The best of which is to have the record erased of course.

If the debt collector does not agree to this:

Negotiate with them to list the debt as “paid in full,” even if you only pay a settlement amount.

If neither of these is accepted, the debt should be listed as settled.

Although always try to get it changed to paid in full or erased entirely.

The payment methods most commonly requested by debt collectors are:

  • Bank account draft
  • Personal check
  • Debit/credit card
  • Money transfers
  • Money orders
  • Paypal

We advise against giving a debt collector access to your bank or credit card information, in case of fraudulent use.

15. Can debt collectors garnish wages?

Most often, when a debt collector threatens to garnish your wages, they are bluffing. Debt collectors are not permitted to take money straight from your account or paycheck without a court order.

However, if they do have a court order:

A debt collector can and will garnish your wages. They won’t need to call you about it.

The other case in which debt collectors may garnish wages is when collecting federal debts, such as federal student loans delinquent income taxes.

16. When will a debt collector sue?

Debt collectors are most likely to sue you if:

  1. a) a debt is more than 180 days delinquent, and
  2. b) the debt is substantial in size. It is much less likely for a debt collector to sue if your debt is small, such as less than $5,000, due to the significant cost and time it takes to sue someone.

If you do receive a notification or legal documentation stating that you are being sued over a debt…

Take it seriously. Ignoring these letters will not make the problem go away.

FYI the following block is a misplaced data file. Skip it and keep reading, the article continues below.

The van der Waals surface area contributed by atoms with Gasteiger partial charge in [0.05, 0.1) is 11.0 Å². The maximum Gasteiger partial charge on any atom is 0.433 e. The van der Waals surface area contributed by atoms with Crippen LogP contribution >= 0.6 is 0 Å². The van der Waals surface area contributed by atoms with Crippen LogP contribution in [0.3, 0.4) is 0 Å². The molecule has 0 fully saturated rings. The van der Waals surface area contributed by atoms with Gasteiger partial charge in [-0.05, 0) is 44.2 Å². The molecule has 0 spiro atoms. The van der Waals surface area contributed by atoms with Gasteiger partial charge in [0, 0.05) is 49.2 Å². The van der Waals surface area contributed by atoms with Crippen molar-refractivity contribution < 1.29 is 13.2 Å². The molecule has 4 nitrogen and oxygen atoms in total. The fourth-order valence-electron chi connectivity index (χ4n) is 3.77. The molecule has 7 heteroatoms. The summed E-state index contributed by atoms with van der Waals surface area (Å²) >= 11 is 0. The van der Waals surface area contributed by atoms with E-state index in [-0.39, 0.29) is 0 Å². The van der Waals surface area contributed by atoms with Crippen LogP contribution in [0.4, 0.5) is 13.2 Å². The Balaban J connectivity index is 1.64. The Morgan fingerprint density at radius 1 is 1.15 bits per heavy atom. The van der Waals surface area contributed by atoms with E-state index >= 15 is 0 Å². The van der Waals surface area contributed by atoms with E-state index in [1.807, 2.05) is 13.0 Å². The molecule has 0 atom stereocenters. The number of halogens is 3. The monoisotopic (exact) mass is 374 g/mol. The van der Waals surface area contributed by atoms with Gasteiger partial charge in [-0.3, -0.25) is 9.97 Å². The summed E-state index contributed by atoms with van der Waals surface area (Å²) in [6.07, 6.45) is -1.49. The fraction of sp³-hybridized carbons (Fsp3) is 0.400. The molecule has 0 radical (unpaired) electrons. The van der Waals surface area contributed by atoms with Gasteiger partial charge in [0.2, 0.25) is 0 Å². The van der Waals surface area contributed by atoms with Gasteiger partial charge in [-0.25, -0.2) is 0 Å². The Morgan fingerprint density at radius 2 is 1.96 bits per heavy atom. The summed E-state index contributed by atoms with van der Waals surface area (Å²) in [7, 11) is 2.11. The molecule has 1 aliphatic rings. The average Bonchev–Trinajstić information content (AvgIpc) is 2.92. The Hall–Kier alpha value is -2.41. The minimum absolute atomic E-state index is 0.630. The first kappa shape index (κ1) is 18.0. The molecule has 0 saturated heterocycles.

17. How to answer a summons for debt collection?

There are three ways you could respond to receiving a court summons for an outstanding debt. You could

A) ignore it,
B) contact the creditor to negotiate a settlement prior to the court date, or
C) go to court.

We DO NOT suggest for you to ignore a legal summons.

This will lead to the court to enter a default judgment against you which could lead to more severe consequences such as wage garnishment, property liens or bank account levies or restrictions put in place.

Depending on your situation:

When receiving a summons for debt collection, we would suggest to first call the creditor listed on the summons to attempt to negotiate a settlement before going to court.

If pursuing a settlement…

Make sure to have it complete by the date stated on the summons by which you will need to file your response to avoid further legal issues.

Unable to reach a settlement?

You will need to file your response to the summons by the assigned response date.

On every summons, there will be a list of complaints made against you. It’s your responsibility to go through the list and respond to these allegations.

It must be done in writing and sent to the reply address prior to the date listed on the summons.

If you receive a summons, look through the allegations and gather any and all documented evidence for your case for each of the complaints.

This way, when your court date comes, you are well prepared to state your case.

You may also want to send the debt collector’s assigned lawyer a formal “request for production.”